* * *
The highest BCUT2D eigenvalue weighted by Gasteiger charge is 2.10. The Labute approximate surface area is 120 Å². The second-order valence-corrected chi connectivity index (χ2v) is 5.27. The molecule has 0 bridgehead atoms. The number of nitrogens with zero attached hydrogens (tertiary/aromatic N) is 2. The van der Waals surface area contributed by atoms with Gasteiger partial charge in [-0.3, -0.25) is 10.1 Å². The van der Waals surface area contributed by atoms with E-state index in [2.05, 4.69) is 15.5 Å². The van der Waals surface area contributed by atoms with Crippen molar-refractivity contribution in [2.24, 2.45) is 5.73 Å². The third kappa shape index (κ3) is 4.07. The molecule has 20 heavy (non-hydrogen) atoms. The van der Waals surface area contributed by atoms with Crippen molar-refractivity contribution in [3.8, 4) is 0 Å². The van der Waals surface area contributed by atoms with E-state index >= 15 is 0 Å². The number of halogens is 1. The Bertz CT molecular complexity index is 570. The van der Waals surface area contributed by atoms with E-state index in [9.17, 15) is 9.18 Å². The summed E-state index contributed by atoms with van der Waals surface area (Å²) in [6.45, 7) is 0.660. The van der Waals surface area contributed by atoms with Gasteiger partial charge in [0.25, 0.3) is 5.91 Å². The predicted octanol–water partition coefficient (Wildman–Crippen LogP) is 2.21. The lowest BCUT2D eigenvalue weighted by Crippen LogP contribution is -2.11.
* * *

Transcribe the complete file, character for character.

The highest BCUT2D eigenvalue weighted by Gasteiger charge is 2.10. The Labute approximate surface area is 120 Å². The second-order valence-corrected chi connectivity index (χ2v) is 5.27. The molecule has 0 bridgehead atoms. The number of nitrogens with zero attached hydrogens (tertiary/aromatic N) is 2. The van der Waals surface area contributed by atoms with Gasteiger partial charge in [-0.3, -0.25) is 10.1 Å². The van der Waals surface area contributed by atoms with E-state index in [2.05, 4.69) is 15.5 Å². The van der Waals surface area contributed by atoms with Crippen molar-refractivity contribution in [2.24, 2.45) is 5.73 Å². The third kappa shape index (κ3) is 4.07. The molecule has 20 heavy (non-hydrogen) atoms. The van der Waals surface area contributed by atoms with Crippen molar-refractivity contribution in [3.8, 4) is 0 Å². The van der Waals surface area contributed by atoms with E-state index >= 15 is 0 Å². The number of halogens is 1. The Bertz CT molecular complexity index is 570. The van der Waals surface area contributed by atoms with E-state index in [9.17, 15) is 9.18 Å². The summed E-state index contributed by atoms with van der Waals surface area (Å²) in [6.45, 7) is 0.660. The van der Waals surface area contributed by atoms with Gasteiger partial charge in [0.25, 0.3) is 5.91 Å². The predicted octanol–water partition coefficient (Wildman–Crippen LogP) is 2.21. The lowest BCUT2D eigenvalue weighted by Crippen LogP contribution is -2.11.